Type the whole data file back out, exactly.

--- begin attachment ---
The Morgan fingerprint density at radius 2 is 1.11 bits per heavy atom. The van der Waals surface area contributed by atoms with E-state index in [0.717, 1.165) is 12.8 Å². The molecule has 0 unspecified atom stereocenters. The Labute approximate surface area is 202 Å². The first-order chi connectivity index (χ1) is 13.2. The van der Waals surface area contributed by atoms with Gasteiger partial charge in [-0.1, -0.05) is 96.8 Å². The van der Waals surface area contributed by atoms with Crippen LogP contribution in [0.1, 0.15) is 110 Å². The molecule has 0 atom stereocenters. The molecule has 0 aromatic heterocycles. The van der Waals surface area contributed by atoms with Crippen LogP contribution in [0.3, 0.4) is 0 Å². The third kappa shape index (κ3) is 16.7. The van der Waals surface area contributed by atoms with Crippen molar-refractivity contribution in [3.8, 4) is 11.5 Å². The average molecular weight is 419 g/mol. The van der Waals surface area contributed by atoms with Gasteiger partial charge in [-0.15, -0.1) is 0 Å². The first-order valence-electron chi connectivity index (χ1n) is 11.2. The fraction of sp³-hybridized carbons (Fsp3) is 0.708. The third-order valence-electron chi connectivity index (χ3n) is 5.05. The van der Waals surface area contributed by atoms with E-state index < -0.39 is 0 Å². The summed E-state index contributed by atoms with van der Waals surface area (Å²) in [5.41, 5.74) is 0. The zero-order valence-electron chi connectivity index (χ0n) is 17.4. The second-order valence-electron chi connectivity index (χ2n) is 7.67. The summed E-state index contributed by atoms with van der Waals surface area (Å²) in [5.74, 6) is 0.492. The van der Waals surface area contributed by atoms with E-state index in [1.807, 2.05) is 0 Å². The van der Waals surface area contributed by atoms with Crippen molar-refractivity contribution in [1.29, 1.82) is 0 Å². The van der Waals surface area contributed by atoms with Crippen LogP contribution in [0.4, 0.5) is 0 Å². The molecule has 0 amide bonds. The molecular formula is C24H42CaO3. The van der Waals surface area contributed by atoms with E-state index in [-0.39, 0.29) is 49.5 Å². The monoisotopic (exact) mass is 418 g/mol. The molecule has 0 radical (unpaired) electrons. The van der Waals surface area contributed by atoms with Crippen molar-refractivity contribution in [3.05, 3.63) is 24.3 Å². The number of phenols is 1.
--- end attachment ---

The Morgan fingerprint density at radius 2 is 1.11 bits per heavy atom. The van der Waals surface area contributed by atoms with E-state index in [0.717, 1.165) is 12.8 Å². The molecule has 0 unspecified atom stereocenters. The Labute approximate surface area is 202 Å². The first-order chi connectivity index (χ1) is 13.2. The van der Waals surface area contributed by atoms with Gasteiger partial charge in [-0.1, -0.05) is 96.8 Å². The van der Waals surface area contributed by atoms with Crippen LogP contribution in [0.1, 0.15) is 110 Å². The molecule has 0 atom stereocenters. The molecule has 0 aromatic heterocycles. The van der Waals surface area contributed by atoms with Crippen LogP contribution in [0.3, 0.4) is 0 Å². The third kappa shape index (κ3) is 16.7. The van der Waals surface area contributed by atoms with Crippen molar-refractivity contribution in [3.8, 4) is 11.5 Å². The average molecular weight is 419 g/mol. The van der Waals surface area contributed by atoms with Gasteiger partial charge in [-0.15, -0.1) is 0 Å². The first-order valence-electron chi connectivity index (χ1n) is 11.2. The fraction of sp³-hybridized carbons (Fsp3) is 0.708. The third-order valence-electron chi connectivity index (χ3n) is 5.05. The van der Waals surface area contributed by atoms with E-state index < -0.39 is 0 Å². The summed E-state index contributed by atoms with van der Waals surface area (Å²) in [5.41, 5.74) is 0. The zero-order valence-electron chi connectivity index (χ0n) is 17.4. The second-order valence-electron chi connectivity index (χ2n) is 7.67. The summed E-state index contributed by atoms with van der Waals surface area (Å²) in [5.74, 6) is 0.492. The van der Waals surface area contributed by atoms with E-state index in [1.807, 2.05) is 0 Å². The van der Waals surface area contributed by atoms with Crippen molar-refractivity contribution in [1.29, 1.82) is 0 Å². The van der Waals surface area contributed by atoms with Crippen LogP contribution in [0.4, 0.5) is 0 Å². The molecule has 0 amide bonds. The molecular formula is C24H42CaO3. The van der Waals surface area contributed by atoms with E-state index in [-0.39, 0.29) is 49.5 Å². The monoisotopic (exact) mass is 418 g/mol. The molecule has 0 radical (unpaired) electrons. The van der Waals surface area contributed by atoms with Crippen molar-refractivity contribution in [3.05, 3.63) is 24.3 Å². The number of phenols is 1.